The Moving Rocks of Death Valley by Richard Zhou
2nd Place - Natural Category
School: The Meadows School
Teacher: David Santo Pietro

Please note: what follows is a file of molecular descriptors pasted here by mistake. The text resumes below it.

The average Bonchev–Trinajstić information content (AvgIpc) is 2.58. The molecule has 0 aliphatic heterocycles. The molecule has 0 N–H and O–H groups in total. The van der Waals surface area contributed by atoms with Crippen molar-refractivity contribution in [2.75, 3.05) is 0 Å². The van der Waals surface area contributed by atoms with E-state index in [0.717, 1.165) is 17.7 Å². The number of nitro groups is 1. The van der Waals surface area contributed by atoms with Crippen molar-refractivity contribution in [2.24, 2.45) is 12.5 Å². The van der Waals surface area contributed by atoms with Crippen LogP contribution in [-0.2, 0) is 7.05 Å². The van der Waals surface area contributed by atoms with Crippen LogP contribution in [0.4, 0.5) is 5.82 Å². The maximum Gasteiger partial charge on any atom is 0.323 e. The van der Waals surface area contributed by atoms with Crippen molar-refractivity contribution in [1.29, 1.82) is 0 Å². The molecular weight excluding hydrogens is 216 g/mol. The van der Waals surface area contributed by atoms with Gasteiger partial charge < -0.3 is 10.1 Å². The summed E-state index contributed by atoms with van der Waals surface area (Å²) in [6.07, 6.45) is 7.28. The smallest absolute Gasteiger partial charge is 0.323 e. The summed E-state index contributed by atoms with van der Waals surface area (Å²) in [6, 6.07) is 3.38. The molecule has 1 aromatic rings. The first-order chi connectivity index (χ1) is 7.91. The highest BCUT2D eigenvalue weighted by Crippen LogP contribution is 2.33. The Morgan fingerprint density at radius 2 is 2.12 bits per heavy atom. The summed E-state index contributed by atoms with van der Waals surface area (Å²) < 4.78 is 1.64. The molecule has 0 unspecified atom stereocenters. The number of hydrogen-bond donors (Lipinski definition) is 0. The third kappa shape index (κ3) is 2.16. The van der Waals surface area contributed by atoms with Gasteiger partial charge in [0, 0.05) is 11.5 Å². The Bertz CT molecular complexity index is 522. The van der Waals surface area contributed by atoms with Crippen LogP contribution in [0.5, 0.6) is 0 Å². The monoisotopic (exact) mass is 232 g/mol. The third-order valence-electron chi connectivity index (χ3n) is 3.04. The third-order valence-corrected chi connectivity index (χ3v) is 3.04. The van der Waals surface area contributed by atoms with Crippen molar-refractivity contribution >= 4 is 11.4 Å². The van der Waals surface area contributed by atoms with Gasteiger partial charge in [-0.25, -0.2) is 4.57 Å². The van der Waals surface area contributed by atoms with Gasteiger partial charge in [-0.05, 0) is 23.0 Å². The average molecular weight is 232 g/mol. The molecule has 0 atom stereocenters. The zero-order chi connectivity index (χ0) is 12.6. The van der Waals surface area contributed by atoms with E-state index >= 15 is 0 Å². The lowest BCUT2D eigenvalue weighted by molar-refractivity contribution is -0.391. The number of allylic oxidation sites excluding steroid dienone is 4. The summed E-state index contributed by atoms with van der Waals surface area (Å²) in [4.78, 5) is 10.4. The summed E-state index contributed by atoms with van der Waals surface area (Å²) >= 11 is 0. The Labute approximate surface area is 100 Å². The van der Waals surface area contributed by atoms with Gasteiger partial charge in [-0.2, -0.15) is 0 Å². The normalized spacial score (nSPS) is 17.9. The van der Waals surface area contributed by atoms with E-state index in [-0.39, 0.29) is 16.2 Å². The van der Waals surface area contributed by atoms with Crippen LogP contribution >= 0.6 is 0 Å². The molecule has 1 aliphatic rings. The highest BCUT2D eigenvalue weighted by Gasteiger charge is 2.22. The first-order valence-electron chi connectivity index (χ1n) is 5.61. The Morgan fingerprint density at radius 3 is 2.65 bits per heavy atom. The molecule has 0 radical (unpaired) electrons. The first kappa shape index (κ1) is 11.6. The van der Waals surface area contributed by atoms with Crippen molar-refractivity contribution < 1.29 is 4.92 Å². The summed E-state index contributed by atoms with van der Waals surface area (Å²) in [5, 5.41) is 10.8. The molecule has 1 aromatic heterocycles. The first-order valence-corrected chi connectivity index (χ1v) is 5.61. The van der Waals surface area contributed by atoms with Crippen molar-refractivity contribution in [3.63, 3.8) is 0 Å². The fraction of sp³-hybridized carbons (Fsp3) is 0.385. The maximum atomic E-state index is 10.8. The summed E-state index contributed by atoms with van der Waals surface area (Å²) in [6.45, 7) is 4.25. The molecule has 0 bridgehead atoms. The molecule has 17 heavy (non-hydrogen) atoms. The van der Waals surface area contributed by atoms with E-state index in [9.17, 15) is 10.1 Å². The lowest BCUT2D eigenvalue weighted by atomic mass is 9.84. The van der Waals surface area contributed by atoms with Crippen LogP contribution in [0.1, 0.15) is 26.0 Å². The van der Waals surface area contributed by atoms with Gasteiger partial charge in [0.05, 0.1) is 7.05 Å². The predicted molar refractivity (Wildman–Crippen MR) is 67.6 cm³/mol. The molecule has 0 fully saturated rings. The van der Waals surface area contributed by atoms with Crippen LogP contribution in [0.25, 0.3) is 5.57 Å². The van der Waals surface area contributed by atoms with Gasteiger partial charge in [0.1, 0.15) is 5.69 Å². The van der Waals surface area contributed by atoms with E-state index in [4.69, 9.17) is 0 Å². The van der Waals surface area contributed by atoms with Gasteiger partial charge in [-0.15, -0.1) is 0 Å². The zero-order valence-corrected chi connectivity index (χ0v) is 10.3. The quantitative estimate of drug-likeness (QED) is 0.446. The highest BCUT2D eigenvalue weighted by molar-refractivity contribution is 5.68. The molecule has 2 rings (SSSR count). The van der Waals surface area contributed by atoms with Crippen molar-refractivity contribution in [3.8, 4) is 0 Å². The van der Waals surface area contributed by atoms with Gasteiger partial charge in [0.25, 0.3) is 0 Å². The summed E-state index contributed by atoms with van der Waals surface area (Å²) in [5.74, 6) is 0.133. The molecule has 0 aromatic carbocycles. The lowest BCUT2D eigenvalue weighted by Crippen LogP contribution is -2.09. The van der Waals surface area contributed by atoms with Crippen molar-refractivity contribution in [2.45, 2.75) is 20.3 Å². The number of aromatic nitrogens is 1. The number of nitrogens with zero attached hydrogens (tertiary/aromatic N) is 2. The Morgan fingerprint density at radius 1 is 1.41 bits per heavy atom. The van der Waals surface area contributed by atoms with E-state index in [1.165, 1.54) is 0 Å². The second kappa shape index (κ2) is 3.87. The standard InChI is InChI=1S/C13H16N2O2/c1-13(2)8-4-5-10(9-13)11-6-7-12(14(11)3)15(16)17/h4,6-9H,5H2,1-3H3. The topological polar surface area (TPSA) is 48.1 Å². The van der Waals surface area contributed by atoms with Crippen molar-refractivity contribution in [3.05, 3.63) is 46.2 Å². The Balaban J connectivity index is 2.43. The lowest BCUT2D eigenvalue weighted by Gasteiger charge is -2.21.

The moving rocks of Death Valley puzzled visitors and scientists until the mystery was finally resolved in 2014. Previous theories included hurricane like winds, dust devils, and thick sheets of ice. It turns out, the actual way they move is much simpler. The stones can remain still for years until certain specifications are met. First, the dry lake bed must fill with rainwater, deep enough to allow ice to form on the surface while exposing the rocks. At night, a thin sheet of ice forms on the surface. The cold air freezes the top layer of water forming an ice sheet which floats on the surface because ice is less dense than water. The reason water freezes starting on the surface is because when water is below 4 degrees Celsius, the density decreases with a decrease in temperature due to the hydrogen bonds of water pushing the molecules apart. The lower density causes the cold water to move to the top, which freezes first, creating a layer of ice that can drift on top of the water. Then the sun melts the ice during the day into several pieces. Light winds of 3 to 5 meters per second and ice only 3 to 5 mm thick push the rocks around. The rocks crawl at a pace of 2 to 5 meters per minute. As the rocks move, a track forms in the muddy playa. There are also some rockless tracks. These form from ice panels that drag on the ground.